2)  Every positive integer the sum of 3 palindromes:

…another John Cook post, on probability and juries:

…and one more from John, this week, on the normal distribution:

3)  Perhaps one of my favorite “favorite spaces” from Evelyn Lamb (though it’s hard to choose):

4)  Latest edition of the IntMath Newsletter:

5)  KW Regan discusses American chessmaster Fabiana Caruana, upcoming challenger to world champion Magnus Carlsen, and asks if there’s such a thing as a ‘hot hand’ in chess:

6)  Latest from Grant Sanderson (3Blue1Brown):

...and a new one from Infinite Series as well (on tangles, knots, & biology):

7)  Erica Klarreich on some inductive proofs:

8)  And much more mathiness via the latest (40th anniversary) online issue of The Mathematical Intelligencer (h/t Brian Hayes):

9)  As if I don’t have enough to read right now, Steven Strogatz this week pointed out a forthcoming volume of the letters of Freeman Dyson

(which reminds me in turn of Richard Feynman’s older book of letters, Perfectly Reasonable Deviations, compiled by his daughter, that, despite much mundane content, I think lends a better overall sense of Feynman the person than his more embellished autobiographical work, which often gets criticized).

…Potpourri BONUS! (extra NON-mathematical links of interest): 

1)  Is psychology’s “replication crisis” bleeding over to biology…:

2)  And, from the Dept.-of-Sudden-Cardiac-Events, this gave me a chuckle:

Sunday, March 25, 2018

More Book Looks…

When it rains, it pours… books. Around the first of January I resolved to read fewer books than usual this year, and free up that time to work for the overthrow of the despotic/maniacal regime masquerading in Washington ;)…  didn't consider it a difficult resolution since the stream of popular math books in 2017 seemed below average, and I thought that trend might continue forward. BUUUT, it’s not even April and a number of books have already caught my eye:

Recently enjoyed and reviewed Exact Thinking in Demented Times by Karl Sigmund (from 2017):  

And books already in the queue include:

Skin In the Game, latest from Nassim Taleb   
As a counterweight to Taleb ;) I may read Richard Thaler’s older volume, Nudge too.
Closing the Gap (on prime numbers) from Vicky Neale has gotten good reviews and looks enticing.

Sabine Hossenfelder’s upcoming Lost In Math is more physics than math, but certainly of interest.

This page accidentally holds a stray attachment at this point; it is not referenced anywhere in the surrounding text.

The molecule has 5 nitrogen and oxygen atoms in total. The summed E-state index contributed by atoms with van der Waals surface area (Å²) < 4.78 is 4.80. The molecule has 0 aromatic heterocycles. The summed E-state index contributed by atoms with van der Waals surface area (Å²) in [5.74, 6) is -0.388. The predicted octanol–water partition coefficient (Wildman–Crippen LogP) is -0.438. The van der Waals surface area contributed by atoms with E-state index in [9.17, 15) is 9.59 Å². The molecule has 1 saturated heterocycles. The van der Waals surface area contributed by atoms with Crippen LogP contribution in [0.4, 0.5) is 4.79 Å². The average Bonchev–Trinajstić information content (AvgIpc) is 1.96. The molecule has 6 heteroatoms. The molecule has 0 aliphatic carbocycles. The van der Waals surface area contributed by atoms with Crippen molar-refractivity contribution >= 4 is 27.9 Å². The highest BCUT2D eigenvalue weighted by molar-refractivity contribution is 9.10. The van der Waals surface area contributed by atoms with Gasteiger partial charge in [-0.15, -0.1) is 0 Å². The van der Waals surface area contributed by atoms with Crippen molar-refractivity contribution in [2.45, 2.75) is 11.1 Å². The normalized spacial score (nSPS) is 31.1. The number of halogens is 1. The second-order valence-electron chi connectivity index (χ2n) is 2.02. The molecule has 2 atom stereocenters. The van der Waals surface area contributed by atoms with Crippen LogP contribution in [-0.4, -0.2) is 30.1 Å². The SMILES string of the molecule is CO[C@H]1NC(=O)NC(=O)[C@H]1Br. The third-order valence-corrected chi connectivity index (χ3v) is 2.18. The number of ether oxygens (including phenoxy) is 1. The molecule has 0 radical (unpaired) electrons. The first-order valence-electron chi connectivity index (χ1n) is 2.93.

Recently received a review copy of Weird Math by David Darling and Agnijo Banerjee, having heard nothing about it beforehand, but just leafing through it, looks possibly interesting also.    

Two other 2018 volumes of some interest:
Reverse Mathematics by John Stillwell    
Music By the Numbers (forthcoming) by Eli Maor   

(...and, as a sidebar, trying to squeeze in Robert Wright's Why Buddhism Is True somewhere along the way as well.)

In short, so many books, so little time….

Tangentially, a person on Twitter started a #WorldviewIn5Books hashtag for folks to list 5 books that somehow represent their personal “worldview” (whatever that means to you -- and not necessarily favorite books, but ones that capture your outlook on the world):

It naturally generated LOTS of widely-varied, interesting choices, perhaps worth a look.
[ADDENDUM: one of the works I was unfamiliar with and which the above lists led me to (and I’ll pass along), is Eliezer Yudkowsky’s Rationality: from AI to Zombies which looks very interesting to me; so thanks for that!:
I've previously posted here lists of favorite popular math books, and a list of books I'd take to a desert island, but picking just 5 choices that somehow represent a worldview is much harder. I eventually settled on an idiosyncratic set for my own list:

Beyond the Hoax — Alan Sokal
Natural Prayers — Chet Raymo
Animal Liberation — Peter Singer
Who Knows? — Raymond Smullyan
Language In Thought and Action — S.I. Hayakawa

With two others as close runners-up:

The Pleasure of Finding Things Out — Richard Feynman
Pilgrim At Tinker Creek — Annie Dillard

Anyway, a sort of fun exercise to think about.

Friday, March 23, 2018

Friday Potpourri